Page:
I’m met with more mystery when I find myself in the shadowy Apothic Cellar where I can have my palm read or add a picture to the Dark Portrait gallery. In the Crush Music room, you can create a song dedication read by a voice eerily similar to the late Casey Kasem.  The Alchemist isn’t ready for visitors yet so don’t forget to sign the Guest Book on the way out so you’ll be notified when he’s open for business.

We discovered Apothic Red and White in 2010 when we owned a wine and liquor store. Despite being mass-produced, they consistently delivered bold fruit flavors with a smooth finish and were a good wine recommendation for buyers on budget.  According to the company’s literature, the name Apothic was inspired by Apotheca, a mysterious place where vintners of the Middle Ages blended and stored their most coveted concoctions. Beguiling hype aside, apotheca is the Latin root apothecary, referring to a person or place where herbs, spices, and wine were sold.

Apothic Red is a blend of Zinfandel, Merlot, and Syrah, and the White is comprised of Chardonnay, Reisling, and Pinot Grigio. I noticed that as new labels were added, the website became less forthcoming with the varietal information. As per other sources, the inky, dense Apothic Dark is blended with Petite Sirah, Cabernet Sauvignon, Petit Verdot and Teroldego, and the lighter-bodied Apothic Crush is a blend of Petite Sirah and Pinot Noir.

Apothic’s newest offering, Inferno, upends cask aging by using barrels previously used for whiskey. Isn’t it usually the other way around? Cask-finishing spirits in wine barrels is a technique that’s been used since the 19th century. The essence of the wine that remains in the wood adds subtle flavors and colors to the spirit. Will the process work in reverse, where nuances from a whiskey barrel will enhance a wine?

The Apothic Inferno pour is medium-bodied, lighter than Apothic Red or Dark, yet fuller than Crush. Along with sweet dark berries on the nose is a hint of maple candy. Currants on the palate are spicy with some high alcohol heat. The sweetness of blackberry fruit ends in a dry finish, medium in length, and with a reminder of whiskey’s essence at the very last.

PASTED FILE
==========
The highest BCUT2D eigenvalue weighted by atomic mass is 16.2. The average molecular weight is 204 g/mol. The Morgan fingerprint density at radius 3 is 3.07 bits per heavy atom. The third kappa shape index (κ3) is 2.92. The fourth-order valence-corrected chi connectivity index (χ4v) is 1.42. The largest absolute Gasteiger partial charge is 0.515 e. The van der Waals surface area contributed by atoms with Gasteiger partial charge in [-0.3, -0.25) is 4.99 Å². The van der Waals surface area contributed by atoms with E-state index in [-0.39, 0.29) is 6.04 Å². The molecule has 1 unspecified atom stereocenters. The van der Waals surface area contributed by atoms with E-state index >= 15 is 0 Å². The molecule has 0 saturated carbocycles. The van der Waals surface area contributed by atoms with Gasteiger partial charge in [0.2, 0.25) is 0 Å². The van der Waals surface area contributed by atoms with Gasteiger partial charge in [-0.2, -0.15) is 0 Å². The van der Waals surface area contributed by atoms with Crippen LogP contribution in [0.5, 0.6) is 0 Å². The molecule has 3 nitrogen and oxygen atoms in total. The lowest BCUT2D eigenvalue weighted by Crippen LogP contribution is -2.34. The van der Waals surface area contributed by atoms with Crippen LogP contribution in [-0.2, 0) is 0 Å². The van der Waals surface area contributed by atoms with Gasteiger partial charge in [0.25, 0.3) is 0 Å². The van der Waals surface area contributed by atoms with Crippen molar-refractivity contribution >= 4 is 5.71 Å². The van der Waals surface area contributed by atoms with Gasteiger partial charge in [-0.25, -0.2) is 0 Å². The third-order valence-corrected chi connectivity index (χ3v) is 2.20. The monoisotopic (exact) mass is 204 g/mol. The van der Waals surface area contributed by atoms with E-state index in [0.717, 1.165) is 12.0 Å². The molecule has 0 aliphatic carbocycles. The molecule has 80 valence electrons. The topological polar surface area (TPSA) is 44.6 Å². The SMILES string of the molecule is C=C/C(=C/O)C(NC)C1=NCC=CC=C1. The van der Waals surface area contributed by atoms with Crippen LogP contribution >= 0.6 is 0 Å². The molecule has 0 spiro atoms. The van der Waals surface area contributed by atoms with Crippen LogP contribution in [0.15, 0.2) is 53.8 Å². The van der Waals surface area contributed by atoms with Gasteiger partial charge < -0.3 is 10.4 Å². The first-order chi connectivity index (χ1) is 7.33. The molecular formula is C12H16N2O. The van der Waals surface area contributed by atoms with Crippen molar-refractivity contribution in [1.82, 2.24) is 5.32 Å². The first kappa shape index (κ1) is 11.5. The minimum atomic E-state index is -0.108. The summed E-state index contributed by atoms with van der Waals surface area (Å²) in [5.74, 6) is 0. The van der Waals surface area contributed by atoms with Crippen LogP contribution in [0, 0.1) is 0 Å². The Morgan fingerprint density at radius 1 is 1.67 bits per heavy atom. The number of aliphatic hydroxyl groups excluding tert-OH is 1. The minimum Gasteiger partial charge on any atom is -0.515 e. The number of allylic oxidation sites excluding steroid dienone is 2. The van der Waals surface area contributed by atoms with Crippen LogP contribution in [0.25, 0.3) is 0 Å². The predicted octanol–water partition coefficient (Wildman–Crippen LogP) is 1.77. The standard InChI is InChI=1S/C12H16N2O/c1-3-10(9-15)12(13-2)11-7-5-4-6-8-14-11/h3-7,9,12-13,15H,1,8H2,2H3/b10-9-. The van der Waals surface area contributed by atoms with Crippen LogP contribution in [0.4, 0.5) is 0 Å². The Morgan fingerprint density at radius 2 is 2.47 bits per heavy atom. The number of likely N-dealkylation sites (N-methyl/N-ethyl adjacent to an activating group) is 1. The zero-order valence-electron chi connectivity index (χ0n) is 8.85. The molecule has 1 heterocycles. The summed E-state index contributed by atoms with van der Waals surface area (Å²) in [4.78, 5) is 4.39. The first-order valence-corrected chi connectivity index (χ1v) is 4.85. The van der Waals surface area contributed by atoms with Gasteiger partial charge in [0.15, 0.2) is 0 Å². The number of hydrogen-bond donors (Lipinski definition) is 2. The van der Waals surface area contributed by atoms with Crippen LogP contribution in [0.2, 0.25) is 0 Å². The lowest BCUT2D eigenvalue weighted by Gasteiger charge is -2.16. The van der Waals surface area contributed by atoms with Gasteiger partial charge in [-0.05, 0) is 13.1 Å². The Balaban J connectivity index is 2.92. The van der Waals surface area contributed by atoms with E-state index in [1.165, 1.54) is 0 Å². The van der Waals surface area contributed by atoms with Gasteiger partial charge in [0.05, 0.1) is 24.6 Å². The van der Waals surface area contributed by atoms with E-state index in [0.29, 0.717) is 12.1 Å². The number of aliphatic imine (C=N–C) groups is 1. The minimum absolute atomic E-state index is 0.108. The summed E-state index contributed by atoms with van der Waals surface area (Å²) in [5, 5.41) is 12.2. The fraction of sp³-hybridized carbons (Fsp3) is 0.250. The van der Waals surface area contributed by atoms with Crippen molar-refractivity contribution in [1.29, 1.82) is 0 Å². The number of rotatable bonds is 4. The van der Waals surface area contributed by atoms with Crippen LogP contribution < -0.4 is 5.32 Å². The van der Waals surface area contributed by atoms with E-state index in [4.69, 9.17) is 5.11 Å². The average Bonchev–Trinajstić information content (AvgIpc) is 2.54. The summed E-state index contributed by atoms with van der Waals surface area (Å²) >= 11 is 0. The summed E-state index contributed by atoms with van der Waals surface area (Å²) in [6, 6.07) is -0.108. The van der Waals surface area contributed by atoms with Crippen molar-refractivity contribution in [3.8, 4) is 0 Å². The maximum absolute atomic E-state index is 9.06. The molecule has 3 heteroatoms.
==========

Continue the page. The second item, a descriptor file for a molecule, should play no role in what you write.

Apothic has hit the mark in terms of creating a wine that’s unique, even if the experiment may be perceived as change for change’s sake. If you like some of Apothic’s other wines, this one is certainly worth a try for about $12.

H3 Horse Heaven Hills Les Chevaux Red Blend 2011

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The H3 Red Blend from Columbia Crest Winery can be categorized as a value wine that delivers a lot for the price. The winery is located along the Columbia River in eastern Washington State. This dark ruby blend is comprised of Syrah and Merlot.

The nose starts with blueberry jam followed by a layer of vanilla. A medium-bodied mouth feel yields plum and blackberry mixed with walnuts and oregano. This red blend from Washington exhibits some minerality that we haven’t experienced in California blends. The fairly long finish ends with peppery dark chocolate. All in all, it’s a great value at about $13.

Bogle Essential Red

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In keeping with drinking on a budget, we tend to save our better, and usually pricier wines, for the weekends. Our weekday wines are of the “best bang for the buck” value variety. Bogle Essential Red is the newcomer to our weekday wine collection. This red blend is comprised of Zinfandel, Syrah, Cabernet Sauvignon, and Petite Sirah.